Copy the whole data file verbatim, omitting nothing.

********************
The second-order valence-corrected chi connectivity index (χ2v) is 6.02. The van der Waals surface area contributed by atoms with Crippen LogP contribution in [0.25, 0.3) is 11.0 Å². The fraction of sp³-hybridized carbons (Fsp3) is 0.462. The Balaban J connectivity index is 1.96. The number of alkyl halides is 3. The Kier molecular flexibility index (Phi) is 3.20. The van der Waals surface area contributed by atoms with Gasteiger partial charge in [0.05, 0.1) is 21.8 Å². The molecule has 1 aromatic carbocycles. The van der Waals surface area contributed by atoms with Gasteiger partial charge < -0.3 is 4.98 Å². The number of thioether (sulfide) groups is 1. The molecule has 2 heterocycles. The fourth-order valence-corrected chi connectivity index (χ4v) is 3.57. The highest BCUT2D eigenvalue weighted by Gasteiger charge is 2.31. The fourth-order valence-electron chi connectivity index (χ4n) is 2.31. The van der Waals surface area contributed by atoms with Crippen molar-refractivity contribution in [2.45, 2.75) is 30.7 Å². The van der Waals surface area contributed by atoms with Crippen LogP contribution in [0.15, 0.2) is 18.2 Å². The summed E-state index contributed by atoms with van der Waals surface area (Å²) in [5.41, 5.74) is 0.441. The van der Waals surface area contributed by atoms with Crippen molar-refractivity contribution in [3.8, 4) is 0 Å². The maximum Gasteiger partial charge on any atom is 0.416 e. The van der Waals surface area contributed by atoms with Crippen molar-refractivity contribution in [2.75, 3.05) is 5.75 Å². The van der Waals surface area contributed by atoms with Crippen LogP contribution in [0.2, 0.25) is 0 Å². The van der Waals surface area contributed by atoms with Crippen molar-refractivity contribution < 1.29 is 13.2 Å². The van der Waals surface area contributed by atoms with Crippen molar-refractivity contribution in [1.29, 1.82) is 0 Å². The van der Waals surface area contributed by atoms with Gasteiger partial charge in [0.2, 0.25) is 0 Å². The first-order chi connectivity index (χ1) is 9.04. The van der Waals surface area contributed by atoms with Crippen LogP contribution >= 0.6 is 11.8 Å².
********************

The second-order valence-corrected chi connectivity index (χ2v) is 6.02. The van der Waals surface area contributed by atoms with Crippen LogP contribution in [0.25, 0.3) is 11.0 Å². The fraction of sp³-hybridized carbons (Fsp3) is 0.462. The Balaban J connectivity index is 1.96. The number of alkyl halides is 3. The Kier molecular flexibility index (Phi) is 3.20. The van der Waals surface area contributed by atoms with Gasteiger partial charge in [0.05, 0.1) is 21.8 Å². The molecule has 1 aromatic carbocycles. The van der Waals surface area contributed by atoms with Gasteiger partial charge < -0.3 is 4.98 Å². The number of thioether (sulfide) groups is 1. The molecule has 2 heterocycles. The fourth-order valence-corrected chi connectivity index (χ4v) is 3.57. The highest BCUT2D eigenvalue weighted by Gasteiger charge is 2.31. The fourth-order valence-electron chi connectivity index (χ4n) is 2.31. The van der Waals surface area contributed by atoms with Crippen molar-refractivity contribution in [2.45, 2.75) is 30.7 Å². The van der Waals surface area contributed by atoms with Crippen LogP contribution in [0.15, 0.2) is 18.2 Å². The summed E-state index contributed by atoms with van der Waals surface area (Å²) in [5.41, 5.74) is 0.441. The van der Waals surface area contributed by atoms with Crippen molar-refractivity contribution in [3.8, 4) is 0 Å². The maximum Gasteiger partial charge on any atom is 0.416 e. The van der Waals surface area contributed by atoms with Crippen molar-refractivity contribution in [2.75, 3.05) is 5.75 Å². The van der Waals surface area contributed by atoms with Crippen LogP contribution in [0.2, 0.25) is 0 Å². The van der Waals surface area contributed by atoms with Crippen molar-refractivity contribution < 1.29 is 13.2 Å². The van der Waals surface area contributed by atoms with Crippen molar-refractivity contribution in [1.29, 1.82) is 0 Å². The van der Waals surface area contributed by atoms with Gasteiger partial charge in [0.2, 0.25) is 0 Å². The first-order chi connectivity index (χ1) is 9.04. The van der Waals surface area contributed by atoms with Crippen LogP contribution >= 0.6 is 11.8 Å².